James Kokulo Fasuekoi in Minnesota – Majority of African teenagers who are lucky to make it to the US never bothered to call back home and greet parents left behind after the first few months. Don’t even mention kids as young as 5 year-olds; they are just too young to keep a better memory of closed relatives, including their biological parents.
But for little Barway Collins who at age 5, had to leave his biological mother Louise and travel to the US to live with his dad Pierre Collins, that motherly touch was always present and it didn’t go away till recently when he got missing followed by the discovery of his body in the Mississippi River, near Minneapolis, Minn.
Unlike most typical American teens of Barway’s age who will run to the toys store whenever they get some money, little Barway Collins remembered his mom each time he raised a considerable amount of money through his piggy-bag. It is said the last amount he sent to Louise prior to his tragic demise was $50. 00. USD.
This information was revealed by Liberian immigrant pastor Alexander Collins during a news conference Thursday, at the offices of the Organization of Liberians in Minnesota (OLM), located in Brooklyn Park, Minn. The gesture no doubt confirms the African adage that a child destined to do great things in life shall exhibit the signs at an early age and such was 10 year-old Barway.
The teen’s father Pierre Collins has been charged in connection to the boy’s murder and is currently awaiting trial in the state of Minnesota.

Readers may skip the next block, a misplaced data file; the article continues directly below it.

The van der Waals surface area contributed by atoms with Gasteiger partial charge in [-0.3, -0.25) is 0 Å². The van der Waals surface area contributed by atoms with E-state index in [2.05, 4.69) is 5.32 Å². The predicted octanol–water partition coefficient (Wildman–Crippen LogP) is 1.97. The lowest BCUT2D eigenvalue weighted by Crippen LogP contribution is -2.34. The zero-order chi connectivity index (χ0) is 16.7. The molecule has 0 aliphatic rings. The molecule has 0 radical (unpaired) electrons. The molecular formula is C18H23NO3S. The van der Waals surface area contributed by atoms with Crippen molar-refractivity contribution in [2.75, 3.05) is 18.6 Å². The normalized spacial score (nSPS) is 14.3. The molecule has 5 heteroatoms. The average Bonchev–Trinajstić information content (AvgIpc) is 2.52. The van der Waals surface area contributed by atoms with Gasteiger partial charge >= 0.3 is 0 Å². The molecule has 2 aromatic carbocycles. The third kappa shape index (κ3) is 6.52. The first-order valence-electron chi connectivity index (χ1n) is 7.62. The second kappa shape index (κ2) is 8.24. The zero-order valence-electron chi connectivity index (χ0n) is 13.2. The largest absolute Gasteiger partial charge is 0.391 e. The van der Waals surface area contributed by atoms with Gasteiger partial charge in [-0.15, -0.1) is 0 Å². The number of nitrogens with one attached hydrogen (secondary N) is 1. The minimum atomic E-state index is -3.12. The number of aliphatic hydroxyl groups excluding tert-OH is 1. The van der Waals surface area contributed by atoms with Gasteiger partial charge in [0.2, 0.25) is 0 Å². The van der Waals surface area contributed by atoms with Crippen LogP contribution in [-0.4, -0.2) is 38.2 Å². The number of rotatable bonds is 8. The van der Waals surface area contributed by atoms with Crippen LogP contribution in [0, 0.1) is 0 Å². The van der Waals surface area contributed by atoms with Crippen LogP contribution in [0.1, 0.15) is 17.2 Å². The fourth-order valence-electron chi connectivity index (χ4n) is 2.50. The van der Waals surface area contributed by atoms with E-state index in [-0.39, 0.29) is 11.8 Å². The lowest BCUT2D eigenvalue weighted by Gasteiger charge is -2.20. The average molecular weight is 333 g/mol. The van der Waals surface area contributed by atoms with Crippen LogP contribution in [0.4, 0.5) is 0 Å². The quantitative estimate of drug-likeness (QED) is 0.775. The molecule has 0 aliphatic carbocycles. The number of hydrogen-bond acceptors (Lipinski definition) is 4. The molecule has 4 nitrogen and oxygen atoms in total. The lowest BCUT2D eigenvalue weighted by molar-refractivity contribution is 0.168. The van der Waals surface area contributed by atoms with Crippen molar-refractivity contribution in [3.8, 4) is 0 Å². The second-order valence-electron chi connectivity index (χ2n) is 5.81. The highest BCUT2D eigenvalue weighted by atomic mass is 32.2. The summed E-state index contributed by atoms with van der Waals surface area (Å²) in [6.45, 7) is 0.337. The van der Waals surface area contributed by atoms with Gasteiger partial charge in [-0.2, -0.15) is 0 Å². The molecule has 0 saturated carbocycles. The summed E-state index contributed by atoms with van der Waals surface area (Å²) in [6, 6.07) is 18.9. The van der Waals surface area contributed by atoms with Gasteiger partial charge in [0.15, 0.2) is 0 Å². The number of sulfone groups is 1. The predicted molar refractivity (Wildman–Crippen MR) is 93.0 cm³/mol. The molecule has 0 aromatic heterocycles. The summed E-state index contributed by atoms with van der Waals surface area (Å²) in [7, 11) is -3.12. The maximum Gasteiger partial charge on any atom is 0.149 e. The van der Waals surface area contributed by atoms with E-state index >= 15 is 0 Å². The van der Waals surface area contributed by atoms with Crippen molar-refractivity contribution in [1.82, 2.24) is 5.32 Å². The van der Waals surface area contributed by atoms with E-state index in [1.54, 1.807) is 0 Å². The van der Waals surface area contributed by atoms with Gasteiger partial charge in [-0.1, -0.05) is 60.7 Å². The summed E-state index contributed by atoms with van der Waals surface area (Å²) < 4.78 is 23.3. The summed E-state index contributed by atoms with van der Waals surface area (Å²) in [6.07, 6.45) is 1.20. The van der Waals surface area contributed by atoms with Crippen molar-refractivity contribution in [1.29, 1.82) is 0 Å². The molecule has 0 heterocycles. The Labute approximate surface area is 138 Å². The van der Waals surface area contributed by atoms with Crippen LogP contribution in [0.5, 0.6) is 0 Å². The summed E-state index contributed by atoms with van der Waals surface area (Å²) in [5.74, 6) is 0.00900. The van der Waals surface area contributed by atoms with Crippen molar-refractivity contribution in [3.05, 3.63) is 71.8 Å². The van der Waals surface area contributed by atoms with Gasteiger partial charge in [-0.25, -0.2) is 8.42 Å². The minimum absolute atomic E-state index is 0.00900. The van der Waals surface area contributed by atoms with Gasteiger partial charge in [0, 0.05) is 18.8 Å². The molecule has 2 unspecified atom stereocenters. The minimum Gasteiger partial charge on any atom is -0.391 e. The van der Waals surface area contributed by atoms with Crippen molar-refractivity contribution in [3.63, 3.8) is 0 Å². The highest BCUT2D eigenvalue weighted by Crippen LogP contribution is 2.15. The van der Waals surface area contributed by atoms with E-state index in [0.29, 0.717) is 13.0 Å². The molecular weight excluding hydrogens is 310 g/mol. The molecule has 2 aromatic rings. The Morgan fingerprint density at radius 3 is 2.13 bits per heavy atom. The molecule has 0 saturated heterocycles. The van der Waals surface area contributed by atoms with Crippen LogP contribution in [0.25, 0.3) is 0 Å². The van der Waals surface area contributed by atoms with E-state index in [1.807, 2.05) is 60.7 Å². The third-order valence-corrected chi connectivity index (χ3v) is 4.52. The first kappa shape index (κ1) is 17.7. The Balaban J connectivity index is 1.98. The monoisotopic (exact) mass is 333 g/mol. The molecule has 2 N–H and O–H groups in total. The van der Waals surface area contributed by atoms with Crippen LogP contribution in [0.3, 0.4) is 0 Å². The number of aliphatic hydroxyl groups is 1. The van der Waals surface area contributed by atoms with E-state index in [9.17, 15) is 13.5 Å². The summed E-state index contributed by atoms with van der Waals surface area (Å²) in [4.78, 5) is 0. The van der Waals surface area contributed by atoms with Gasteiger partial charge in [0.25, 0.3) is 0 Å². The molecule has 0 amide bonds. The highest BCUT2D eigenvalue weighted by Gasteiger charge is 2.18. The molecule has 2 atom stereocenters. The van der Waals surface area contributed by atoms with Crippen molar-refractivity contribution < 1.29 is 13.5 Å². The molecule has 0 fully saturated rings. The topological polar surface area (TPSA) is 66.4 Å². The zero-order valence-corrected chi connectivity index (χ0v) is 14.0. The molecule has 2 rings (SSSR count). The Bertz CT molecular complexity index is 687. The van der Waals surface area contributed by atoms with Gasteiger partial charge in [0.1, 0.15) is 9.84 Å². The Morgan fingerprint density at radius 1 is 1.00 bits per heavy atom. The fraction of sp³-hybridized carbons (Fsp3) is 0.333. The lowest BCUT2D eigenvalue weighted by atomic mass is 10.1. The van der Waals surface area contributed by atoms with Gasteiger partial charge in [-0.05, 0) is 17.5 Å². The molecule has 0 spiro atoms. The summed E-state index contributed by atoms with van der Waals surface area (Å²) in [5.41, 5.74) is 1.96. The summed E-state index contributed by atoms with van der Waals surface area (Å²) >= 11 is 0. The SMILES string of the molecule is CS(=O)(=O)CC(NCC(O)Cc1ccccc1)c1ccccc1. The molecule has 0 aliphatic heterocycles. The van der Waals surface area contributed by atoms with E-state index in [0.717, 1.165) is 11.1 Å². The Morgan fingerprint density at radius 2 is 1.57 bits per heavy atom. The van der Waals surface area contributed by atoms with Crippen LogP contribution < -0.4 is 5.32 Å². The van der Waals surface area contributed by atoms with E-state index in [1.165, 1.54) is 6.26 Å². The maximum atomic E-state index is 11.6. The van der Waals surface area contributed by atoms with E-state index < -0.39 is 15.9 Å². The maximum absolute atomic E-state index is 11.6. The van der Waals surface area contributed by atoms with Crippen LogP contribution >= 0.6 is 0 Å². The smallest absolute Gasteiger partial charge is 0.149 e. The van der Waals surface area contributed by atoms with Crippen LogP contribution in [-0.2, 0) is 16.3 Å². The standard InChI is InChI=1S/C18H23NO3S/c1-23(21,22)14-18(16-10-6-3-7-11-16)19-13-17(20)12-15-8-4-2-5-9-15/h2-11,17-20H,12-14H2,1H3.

At the press conference, the boy’s mother Louise spoke briefly to US media for the first time since she arrived from Liberia Wednesday, in preparation for her son’s funeral slated for today, Saturday, May 2nd.
She thanked the American people and Liberian women for their continued support to the grieving family, including finding the remains of Barway so he can be given a decent burial.
Overcome by severe grief, Louise appeared agitated, unable to answer questions from the media. She didn’t acknowledge a female reporter that tried to persuade her to narrate story about Barway’s childhood in Liberia. She stayed silent during much of the conference, and often stared at news reporters and TV Cameramen who scrambled to get their best out of the event.
At Louise’s request, the committee for the Barway Search Team made a special appeal to sympathizers to wear all-white attires during funeral rites today for the purpose of honoring the deceased, Barway, who according to the master of ceremony, will be dressed in all-white.
Louise was later escorted to the Estes Funeral Chapel in Minneapolis to get her first glimpse of her son’s corpse but she immediately broke down while viewing the body and was led away.
She sobbed endlessly in the chapel’s hallways and it was such a devastating scene that even some family-friends and religious leaders who had tried to comfort her ended up giving in to tears.
As she screamed in her native language and English, Louise kept asking why her son was murdered. It is a question that perhaps no one will ever find a straight answer for.
Meanwhile, a wake-keeping over the deceased took place last night at the Cross of Glory Lutheran Church on Brooklyn Boulevard, Brooklyn Center, Minnesota.